I have been accused, in my time, of being overly romantic. Strangely enough, I have also been accused of being excessively pragmatic. Even stranger, both are true.
National Public Radio recently ran a story on Morning Edition about a father who installed a black box GPS in his teenage daughter's car. After listening to the story, I found myself ranting, out loud, to the father as I finished my commute to work.
Mark Pawlick, the father in the story, bought a black box that would track his daughter's location and speed.
"So, Mark Pawlick bought what's called a black box and hid it in Jessica's car. By using global positioning system technology to fix its location every second or so, the device is essentially an electronic tattletale. It automatically e-mails or calls Pawlick every time Jessica drives too fast, or goes somewhere she isn't supposed to."
Interestingly, he failed to inform his daughter that he'd installed the black box in her car.
Later on in the story, the dad is quoted as saying "She violated our trust and we didn't violate hers. Trust is earned, not given out."
I beg your pardon. but I'm terribly sorry to inform you that you are missing something. How on earth is installing a spy device without her permission or knowledge NOT violating your daughter's trust? I think your daughter is doing a fine job imitating the behavior that has been modeled for her; you do sneaky things behind her back, she does sneaky things behind yours. Like father, like daughter! I can give you a pretty good idea of where she learned it from, too.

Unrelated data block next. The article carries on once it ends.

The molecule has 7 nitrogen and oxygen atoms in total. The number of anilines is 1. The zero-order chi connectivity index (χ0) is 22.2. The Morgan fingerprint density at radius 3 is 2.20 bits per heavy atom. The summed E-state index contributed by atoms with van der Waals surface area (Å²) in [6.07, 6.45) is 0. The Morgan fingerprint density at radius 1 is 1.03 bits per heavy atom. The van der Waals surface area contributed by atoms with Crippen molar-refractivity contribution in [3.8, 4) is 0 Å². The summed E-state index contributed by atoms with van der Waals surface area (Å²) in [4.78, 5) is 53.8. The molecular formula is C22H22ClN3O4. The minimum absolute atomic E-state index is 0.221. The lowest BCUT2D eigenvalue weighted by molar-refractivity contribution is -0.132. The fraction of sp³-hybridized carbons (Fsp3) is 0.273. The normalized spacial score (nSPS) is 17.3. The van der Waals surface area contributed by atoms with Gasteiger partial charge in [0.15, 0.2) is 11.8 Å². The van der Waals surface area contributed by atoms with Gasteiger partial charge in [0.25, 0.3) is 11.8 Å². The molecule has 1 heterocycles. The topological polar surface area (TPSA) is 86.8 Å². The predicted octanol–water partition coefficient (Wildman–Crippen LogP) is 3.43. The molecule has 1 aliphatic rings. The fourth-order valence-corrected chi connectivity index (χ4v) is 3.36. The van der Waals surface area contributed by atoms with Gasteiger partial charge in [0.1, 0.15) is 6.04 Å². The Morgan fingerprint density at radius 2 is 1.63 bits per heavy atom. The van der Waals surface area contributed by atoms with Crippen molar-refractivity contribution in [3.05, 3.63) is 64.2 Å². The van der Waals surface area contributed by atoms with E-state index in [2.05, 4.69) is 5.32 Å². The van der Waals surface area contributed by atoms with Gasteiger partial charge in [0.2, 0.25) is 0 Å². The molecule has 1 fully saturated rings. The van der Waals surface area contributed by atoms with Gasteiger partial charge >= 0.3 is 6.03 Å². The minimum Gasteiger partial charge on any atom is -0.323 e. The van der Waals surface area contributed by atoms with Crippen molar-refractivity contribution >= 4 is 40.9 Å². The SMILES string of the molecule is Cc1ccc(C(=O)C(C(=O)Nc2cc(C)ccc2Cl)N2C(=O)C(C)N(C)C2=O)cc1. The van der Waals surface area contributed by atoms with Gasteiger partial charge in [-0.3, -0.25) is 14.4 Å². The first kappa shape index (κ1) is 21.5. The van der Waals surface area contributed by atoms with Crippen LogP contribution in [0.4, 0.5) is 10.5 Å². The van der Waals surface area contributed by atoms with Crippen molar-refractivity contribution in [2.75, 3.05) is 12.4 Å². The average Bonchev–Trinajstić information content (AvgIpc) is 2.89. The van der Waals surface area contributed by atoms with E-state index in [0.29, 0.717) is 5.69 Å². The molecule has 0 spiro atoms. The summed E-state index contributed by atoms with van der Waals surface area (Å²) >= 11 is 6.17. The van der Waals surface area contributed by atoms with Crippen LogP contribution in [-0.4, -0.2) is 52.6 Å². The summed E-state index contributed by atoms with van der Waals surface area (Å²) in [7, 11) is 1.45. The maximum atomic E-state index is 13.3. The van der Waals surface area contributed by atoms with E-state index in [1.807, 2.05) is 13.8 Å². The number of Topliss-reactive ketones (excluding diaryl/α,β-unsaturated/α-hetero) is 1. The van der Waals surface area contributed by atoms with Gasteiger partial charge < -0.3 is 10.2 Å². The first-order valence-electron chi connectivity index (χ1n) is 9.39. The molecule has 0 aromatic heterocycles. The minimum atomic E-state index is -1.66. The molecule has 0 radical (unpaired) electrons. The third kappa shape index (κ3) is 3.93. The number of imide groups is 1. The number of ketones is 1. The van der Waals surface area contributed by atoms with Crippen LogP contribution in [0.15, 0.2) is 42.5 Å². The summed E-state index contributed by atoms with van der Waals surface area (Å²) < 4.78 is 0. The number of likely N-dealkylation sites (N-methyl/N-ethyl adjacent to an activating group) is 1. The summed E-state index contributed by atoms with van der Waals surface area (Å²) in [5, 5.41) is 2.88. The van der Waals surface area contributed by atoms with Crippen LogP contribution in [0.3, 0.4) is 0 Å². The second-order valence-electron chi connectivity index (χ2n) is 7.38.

You'll probably be able to tell from the last paragraph that this story enraged me. What on earth was this man thinking? "Once she's an adult, she'll thank us for this. It's my job to keep her safe." Well no, frankly, it isn't. If she's already 16, you should have already taught her to keep herself safe. It's very clear that my idea of my role as a parent vastly differs from yours.
My role as a parent, in my view, is to provide Tess with exactly those two things I mentioned in the first paragraph. I want her to have both a romantic view of the world, along with a pragmatic view of the world. I want her to both hold high ideals for what the world can be - a place of trust, honor, intelligence and caring, where what she does and the choices she makes make a difference. I also want her to be pragmatic - to see the world as it IS. That it is in addition to all of the above, a place with risks, with contradictions, with dangers, and stupidity. She is reponsible for learning to keep herself safe. Right now she's eight. I limit the risks she takes to, let's say, of breaking an ankle playing soccer. But by the time she's 16, I expect her to know the risks of getting in a car with a drunk driver - or of driving drunk herself. Now, this might be doublethink, but I think it's a practical and useful kind of doublethink.
As ideath puts it so well - "I have spoken with several people about the doublethink necessary for sanity in working
for a better world. The world, the suffering, has far too
much inertia for us to slow it no matter how hard we hurl our tiny bodies at it. We have to know that in order to not give up upon continued failure. But in order to continue, we also have to believe that we could be the one to make a change. Despite the massive physics of it, the statistical surety that I and you are absolutely unlikely to be unusual in any way, strange things still happen."